Though politics and politicians will still play a role in redistricting if SB 22 becomes law, Kuniholm said the legislation would require districts to be drawn in a collaborative way, with public input and transparency about the process.
“You can’t take politics out of the process, but you can remove the personal motive, and you can provide strong safeguards against personal motivation,” she said.
Top target: Pennsylvania’s status as one of the last large swing states has made it a top target for outside money and organizations since the last Census, Kuniholm said.
Pennsylvania has some of the worst campaign finance disclosure laws in the country, Kuniholm said, making it even more attractive for those looking to influence the new maps.
In 2010, the Republican State Leadership Committee’s Redistricting Majority Project (REDMAP) raised $30 million to help put Republicans in control of state legislatures before district maps were redrawn, Kuniholm said.
The group counts Pennsylvania as one of its success stories,she said, after flipping three seats from Democrat to Republican and changing the make-up of the state House.
REDMAP is now trying to raise $125 million to help elect Republicans to take and keep control of state legislatures, Kuniholm said.
Multiple Democratic efforts, including former President Barack Obama’s National Democratic Redistricting Committee, have been established in the past few years, setting up a potential battle over Pennsylvania’s Legislature worth millions of dollars.
Limited choice: District boundaries often tell their own stories, Kuniholm said, pointing to the “Goofy-kicking-Donald (Duck)” shape of the state’s 7th U.S. Congressional district and the 16th district, which is “one street wide” where the city of Reading is attached to Lancaster County.
Improvements in mapping technology and data-mining capabilities to identify voter trends will continue to distort districts’ shapes and suppress true representation, she said.
“Map programming can carve you up with surgical precision,” Kuniholm said.
The improved technologies allow lawmakers to strike unwritten agreements for “sweetheart gerrymanders,” in which both parties agree to draw safe districts for incumbents, Kuniholm said.
Many of Pennsylvania’s smaller cities have been “cracked,” with lawmakers spreading out the population centers into larger districts, she said, while voters in bigger cities such as Philadelphia, Pittsburgh and even York are often “packed,” with populations concentrated in a few districts.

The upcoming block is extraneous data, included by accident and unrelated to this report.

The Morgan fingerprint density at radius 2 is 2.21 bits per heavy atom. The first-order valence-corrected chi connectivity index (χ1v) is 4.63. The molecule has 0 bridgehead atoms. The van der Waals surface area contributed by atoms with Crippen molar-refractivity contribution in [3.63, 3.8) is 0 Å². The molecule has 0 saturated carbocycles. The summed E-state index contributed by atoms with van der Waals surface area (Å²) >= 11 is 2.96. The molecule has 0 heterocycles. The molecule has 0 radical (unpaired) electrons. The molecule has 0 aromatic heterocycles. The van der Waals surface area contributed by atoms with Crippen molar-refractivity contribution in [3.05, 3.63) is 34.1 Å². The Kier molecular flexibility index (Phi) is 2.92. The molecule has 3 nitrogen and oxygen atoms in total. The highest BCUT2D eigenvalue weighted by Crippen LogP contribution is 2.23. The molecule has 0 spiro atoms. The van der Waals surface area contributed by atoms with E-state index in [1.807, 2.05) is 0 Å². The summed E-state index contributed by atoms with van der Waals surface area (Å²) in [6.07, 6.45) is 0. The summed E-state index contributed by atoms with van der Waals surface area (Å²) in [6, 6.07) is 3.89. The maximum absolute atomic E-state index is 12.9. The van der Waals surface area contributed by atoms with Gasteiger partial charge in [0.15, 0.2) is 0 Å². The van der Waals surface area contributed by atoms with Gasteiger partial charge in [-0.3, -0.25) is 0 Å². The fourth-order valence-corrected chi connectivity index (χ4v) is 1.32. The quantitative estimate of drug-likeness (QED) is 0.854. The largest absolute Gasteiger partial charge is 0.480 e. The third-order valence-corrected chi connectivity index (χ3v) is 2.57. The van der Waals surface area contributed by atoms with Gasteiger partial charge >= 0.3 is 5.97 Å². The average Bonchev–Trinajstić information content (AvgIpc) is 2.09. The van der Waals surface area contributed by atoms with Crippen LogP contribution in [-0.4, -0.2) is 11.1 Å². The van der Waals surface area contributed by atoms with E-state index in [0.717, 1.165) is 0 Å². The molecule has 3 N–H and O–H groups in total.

The 95th Pennsylvania House district covers all of York City and West York and parts of Spring Garden and West Manchester townships. Though it resembles an ideal, compact district, it also is a safe district.
Rep. Carol Hill-Evans, D-York City, easily won the seat in November with more than 60 percent of the vote, having entered the race late and campaigned for less than three months.
Safe districts leave voters from all parties with very little choice at the polls, Kuniholm said, noting that 86 percent of candidates ran unopposed in the 2016 primary elections, while almost 50 percent of candidates ran unopposed in the general elections.
This isolation from competition puts a lid on new voices, ideas and solutions, leading to electoral and policy stagnation, she cautioned.
Rob Altenburg, director of the PennFuture Energy Center, said he has seen many uncontroversial bills with bipartisan support flounder without the backing of committee chairmen.
The safe districts created through redistricting take away voters’ voices, Altenburg said. Democrats in heavily Republican districts have “no hope of swaying anything,” while Democrats in heavily Democratic districts also have little voice, Altenburg said.
The lack of competitive elections has led to less responsive representatives in Harrisburg, Altenburg said, leaving widely supported initiatives such as boosting clean energy and lowering carbon pollution to hang in limbo in the state Legislature.
“It’s a good governance issue,” Altenburg said. “Having representation, having your voices heard — it’s just the way government is supposed to work.”